They have a normal family ... if you can call having 6 daughters normal.
(The hub is the only son. Which explains a lot. 😉)They do normal family activities like camping and family dinners. For the most part, the children had a normal childhood.
Except that one time....
I've never gotten the complete story. It seems they don't like to talk about it much.
But here's the gist:
They were driving down Payson Canyon road, coming home from an extended camping trip. When suddenly a ball of bright light appeared in the road in front of them.
It wasn't IN the road per se, but hovering above the road. The object appeared to be matching the speed and movement of the car.
Suddenly it sped toward them, passed through the front and back windshields of the car and zipped out of sight.
Was it a UFO? or just a trick of light?
We may never know.
Here's what I do know.
Not all UFO's are extraterrestrial.
In point of fact, I have a number of them residing in my sewing room.
And not only UFOs...
I have a whole herd of WIPs, Pigs, Pibs, Kits and Thubs in my home.
Better get out your tin-foil hat, just to be safe.
First, let's be clear about the subject:
- WIPs = Works in Progress. WIPs, generally, are projects being actively worked on. They can be hand projects that travel with you, or they can be the project on your work table. The WIP is what you tell people when they ask, "What are you working on right now?" It's ok to have more than one WIP at a time. But be aware, WIPs are very fragile creatures. Without proper attention, they become UFOs right before your eyes.
- UFOs = UnFinished Objects. These are crafty projects that have been started, then set aside for days, weeks or, in some extreme cases, years. UFOs are often created unintentionally when a new WIP comes around.
- Kits = Kits, whether purchased as a kit or kitted at home, are project bundles with all the materials, fabric and pattern, needed to create a finished project. While kits may be bundled into a box, they are not Pibs. Many of my Kits are stored in clear plastic boxes, but unlike Pibs, they can be completed without any additions.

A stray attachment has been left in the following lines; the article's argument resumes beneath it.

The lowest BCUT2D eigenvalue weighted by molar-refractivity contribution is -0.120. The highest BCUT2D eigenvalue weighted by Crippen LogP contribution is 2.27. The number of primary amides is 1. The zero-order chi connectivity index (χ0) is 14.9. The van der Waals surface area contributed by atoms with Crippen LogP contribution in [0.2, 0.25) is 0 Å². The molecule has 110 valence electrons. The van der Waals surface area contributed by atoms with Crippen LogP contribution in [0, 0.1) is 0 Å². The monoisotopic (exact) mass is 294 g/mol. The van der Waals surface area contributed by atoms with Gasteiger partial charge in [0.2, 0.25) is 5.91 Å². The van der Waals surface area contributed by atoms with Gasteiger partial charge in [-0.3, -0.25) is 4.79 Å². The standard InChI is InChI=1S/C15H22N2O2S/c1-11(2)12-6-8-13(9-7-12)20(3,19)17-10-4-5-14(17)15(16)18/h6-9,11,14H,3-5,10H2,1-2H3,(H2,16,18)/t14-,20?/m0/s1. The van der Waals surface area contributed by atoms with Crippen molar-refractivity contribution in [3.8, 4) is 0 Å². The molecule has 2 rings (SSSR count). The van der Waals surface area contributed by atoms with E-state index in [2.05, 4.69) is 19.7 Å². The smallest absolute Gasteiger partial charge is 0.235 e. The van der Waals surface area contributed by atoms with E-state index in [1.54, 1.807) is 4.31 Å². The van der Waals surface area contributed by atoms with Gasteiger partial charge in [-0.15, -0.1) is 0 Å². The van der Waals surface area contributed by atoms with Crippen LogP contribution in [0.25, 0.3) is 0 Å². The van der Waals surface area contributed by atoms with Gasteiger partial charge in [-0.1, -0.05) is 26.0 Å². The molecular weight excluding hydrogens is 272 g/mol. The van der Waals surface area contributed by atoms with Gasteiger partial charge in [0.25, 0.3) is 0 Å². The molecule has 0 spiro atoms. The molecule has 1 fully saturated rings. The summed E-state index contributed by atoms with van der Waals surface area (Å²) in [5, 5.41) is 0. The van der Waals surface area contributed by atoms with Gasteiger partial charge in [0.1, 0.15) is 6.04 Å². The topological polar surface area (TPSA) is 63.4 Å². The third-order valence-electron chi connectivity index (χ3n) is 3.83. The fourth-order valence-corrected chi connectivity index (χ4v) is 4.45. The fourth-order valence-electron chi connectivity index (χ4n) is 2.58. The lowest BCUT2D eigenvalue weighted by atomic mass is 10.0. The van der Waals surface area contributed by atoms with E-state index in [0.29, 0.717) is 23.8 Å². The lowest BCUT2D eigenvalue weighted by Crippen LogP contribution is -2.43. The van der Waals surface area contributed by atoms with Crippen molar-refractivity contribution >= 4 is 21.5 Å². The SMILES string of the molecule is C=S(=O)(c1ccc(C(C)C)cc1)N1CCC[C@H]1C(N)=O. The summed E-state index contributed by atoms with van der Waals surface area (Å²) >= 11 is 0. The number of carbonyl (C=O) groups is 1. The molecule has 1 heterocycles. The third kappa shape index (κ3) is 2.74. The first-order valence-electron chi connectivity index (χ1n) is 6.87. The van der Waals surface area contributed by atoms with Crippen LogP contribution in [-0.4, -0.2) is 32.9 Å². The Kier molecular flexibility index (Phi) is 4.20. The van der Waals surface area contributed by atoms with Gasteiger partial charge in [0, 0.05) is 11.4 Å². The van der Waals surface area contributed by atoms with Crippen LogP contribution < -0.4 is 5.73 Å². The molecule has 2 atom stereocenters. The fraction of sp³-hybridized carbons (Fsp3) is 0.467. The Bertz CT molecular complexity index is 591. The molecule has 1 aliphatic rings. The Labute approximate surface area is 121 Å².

- Pigs and Pibs = Projects in Grocery Sacks and Projects in Boxes are closely related. They usually remain exactly as they were when they came into the home, they almost always have a sales receipt entombed with them. Although Pigs and Pibs can be kits, they differ from Kits in that they usually need something added, such as background fabric or a pattern.
- Thubs = Things Hidden Under Beds are generally impulse purchases which, while irresistible at the moment, generally don't have any plan for their future. As a rule, they are hidden because the purchaser over-spent or has another reason for keeping the purchase under wraps. ("It was on sale.") One tell-tale sign of a Thub is the protector will speak of it in hushed tones, not out of respect for the Thub, but for fear of it being discovered as the regretful purchase it is.
As I was planning this post, I found a spreadsheet titled "Quilting/Sewing Works in Progress". It is a tracking record of my first 13 sewing projects, dated 2013. (Hoarder issues are another topic.)
- 1 project had been completely abandoned
- 2 panel quilts are kitted but not started
- 1 quilt has become a UFO
- 2 live in the TBQ box (To Be Quilted)
- 7 are completed
Not a perfect record. But I feel OK about it. I was a noob. (new to sewing/quilting)
The UFO on the spreadsheet is a Farmer's Wife quilt. It was overwhelming for a beginner. But I have no regrets and now, 6 years later, it's found it's way back to my list of quilts to finish in 2019. I have enough experience now to finish it without my head exploding.
Control is the Goal
Step 1: The Spreadsheet
I recommend starting with a spreadsheet. It can be as simple as a piece of lined paper with columns. I know it seems like extra work, but if nothing else, it will give you something to track your WIPs so they are less likely to become UFOs or worse.
The spreadsheet from 2013 has 11 columns for everything from the date I started the project to the name of the fabric line.
It even has a column for hand or machine quilting. (I snorted a little when I saw that.)Columns on the spreadsheet are completely customizable. I used the following on my most recent version: